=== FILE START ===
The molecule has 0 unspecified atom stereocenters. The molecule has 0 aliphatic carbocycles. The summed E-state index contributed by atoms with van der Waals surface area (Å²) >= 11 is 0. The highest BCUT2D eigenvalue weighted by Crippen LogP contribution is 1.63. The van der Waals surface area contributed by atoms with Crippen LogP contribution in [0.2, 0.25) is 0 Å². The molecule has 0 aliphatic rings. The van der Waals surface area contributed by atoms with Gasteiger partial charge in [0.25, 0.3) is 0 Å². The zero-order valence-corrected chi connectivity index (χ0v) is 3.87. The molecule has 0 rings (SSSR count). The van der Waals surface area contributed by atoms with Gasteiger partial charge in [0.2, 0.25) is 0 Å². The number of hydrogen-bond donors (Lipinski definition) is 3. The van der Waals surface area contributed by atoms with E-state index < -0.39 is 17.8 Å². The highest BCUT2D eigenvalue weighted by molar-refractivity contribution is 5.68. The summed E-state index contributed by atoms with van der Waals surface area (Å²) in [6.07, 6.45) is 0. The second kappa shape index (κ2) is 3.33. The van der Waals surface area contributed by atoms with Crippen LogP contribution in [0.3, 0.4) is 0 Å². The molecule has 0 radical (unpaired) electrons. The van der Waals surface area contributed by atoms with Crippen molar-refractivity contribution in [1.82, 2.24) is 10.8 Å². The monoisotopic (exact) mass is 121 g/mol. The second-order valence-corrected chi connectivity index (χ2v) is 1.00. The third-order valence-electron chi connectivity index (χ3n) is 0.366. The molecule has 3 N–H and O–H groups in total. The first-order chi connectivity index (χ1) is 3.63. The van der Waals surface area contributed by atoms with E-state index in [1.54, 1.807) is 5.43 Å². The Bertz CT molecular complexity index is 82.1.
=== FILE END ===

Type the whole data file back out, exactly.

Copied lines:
The molecule has 0 unspecified atom stereocenters. The molecule has 0 aliphatic carbocycles. The summed E-state index contributed by atoms with van der Waals surface area (Å²) >= 11 is 0. The highest BCUT2D eigenvalue weighted by Crippen LogP contribution is 1.63. The van der Waals surface area contributed by atoms with Crippen LogP contribution in [0.2, 0.25) is 0 Å². The molecule has 0 aliphatic rings. The van der Waals surface area contributed by atoms with Gasteiger partial charge in [0.25, 0.3) is 0 Å². The zero-order valence-corrected chi connectivity index (χ0v) is 3.87. The molecule has 0 rings (SSSR count). The van der Waals surface area contributed by atoms with Gasteiger partial charge in [0.2, 0.25) is 0 Å². The number of hydrogen-bond donors (Lipinski definition) is 3. The van der Waals surface area contributed by atoms with E-state index < -0.39 is 17.8 Å². The highest BCUT2D eigenvalue weighted by molar-refractivity contribution is 5.68. The summed E-state index contributed by atoms with van der Waals surface area (Å²) in [6.07, 6.45) is 0. The second kappa shape index (κ2) is 3.33. The van der Waals surface area contributed by atoms with Crippen LogP contribution in [0.3, 0.4) is 0 Å². The molecule has 0 radical (unpaired) electrons. The van der Waals surface area contributed by atoms with Crippen molar-refractivity contribution in [1.82, 2.24) is 10.8 Å². The monoisotopic (exact) mass is 121 g/mol. The second-order valence-corrected chi connectivity index (χ2v) is 1.00. The third-order valence-electron chi connectivity index (χ3n) is 0.366. The molecule has 3 N–H and O–H groups in total. The first-order chi connectivity index (χ1) is 3.63. The van der Waals surface area contributed by atoms with E-state index in [1.54, 1.807) is 5.43 Å². The Bertz CT molecular complexity index is 82.1.